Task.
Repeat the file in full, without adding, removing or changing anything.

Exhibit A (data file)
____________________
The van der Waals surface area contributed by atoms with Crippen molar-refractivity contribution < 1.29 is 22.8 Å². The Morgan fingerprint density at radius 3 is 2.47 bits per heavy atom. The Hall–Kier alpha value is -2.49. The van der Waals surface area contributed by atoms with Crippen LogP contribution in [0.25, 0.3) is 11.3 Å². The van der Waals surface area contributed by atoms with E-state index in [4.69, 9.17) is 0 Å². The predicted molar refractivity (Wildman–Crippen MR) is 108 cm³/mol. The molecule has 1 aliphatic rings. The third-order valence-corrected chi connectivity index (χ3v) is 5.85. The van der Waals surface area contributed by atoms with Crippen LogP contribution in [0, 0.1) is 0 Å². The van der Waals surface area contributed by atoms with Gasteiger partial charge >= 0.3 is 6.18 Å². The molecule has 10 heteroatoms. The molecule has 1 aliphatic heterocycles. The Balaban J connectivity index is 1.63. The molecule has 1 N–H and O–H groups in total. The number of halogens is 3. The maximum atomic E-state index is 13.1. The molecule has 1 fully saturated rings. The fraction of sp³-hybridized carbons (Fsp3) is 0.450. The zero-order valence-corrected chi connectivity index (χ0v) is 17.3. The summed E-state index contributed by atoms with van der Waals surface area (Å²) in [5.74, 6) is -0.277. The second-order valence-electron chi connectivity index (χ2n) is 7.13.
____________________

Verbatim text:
The van der Waals surface area contributed by atoms with Crippen molar-refractivity contribution < 1.29 is 22.8 Å². The Morgan fingerprint density at radius 3 is 2.47 bits per heavy atom. The Hall–Kier alpha value is -2.49. The van der Waals surface area contributed by atoms with Crippen LogP contribution in [0.25, 0.3) is 11.3 Å². The van der Waals surface area contributed by atoms with E-state index in [4.69, 9.17) is 0 Å². The predicted molar refractivity (Wildman–Crippen MR) is 108 cm³/mol. The molecule has 1 aliphatic rings. The third-order valence-corrected chi connectivity index (χ3v) is 5.85. The van der Waals surface area contributed by atoms with Crippen LogP contribution in [0, 0.1) is 0 Å². The van der Waals surface area contributed by atoms with Gasteiger partial charge >= 0.3 is 6.18 Å². The molecule has 10 heteroatoms. The molecule has 1 aliphatic heterocycles. The Balaban J connectivity index is 1.63. The molecule has 1 N–H and O–H groups in total. The number of halogens is 3. The maximum atomic E-state index is 13.1. The molecule has 1 fully saturated rings. The fraction of sp³-hybridized carbons (Fsp3) is 0.450. The zero-order valence-corrected chi connectivity index (χ0v) is 17.3. The summed E-state index contributed by atoms with van der Waals surface area (Å²) in [5.74, 6) is -0.277. The second-order valence-electron chi connectivity index (χ2n) is 7.13.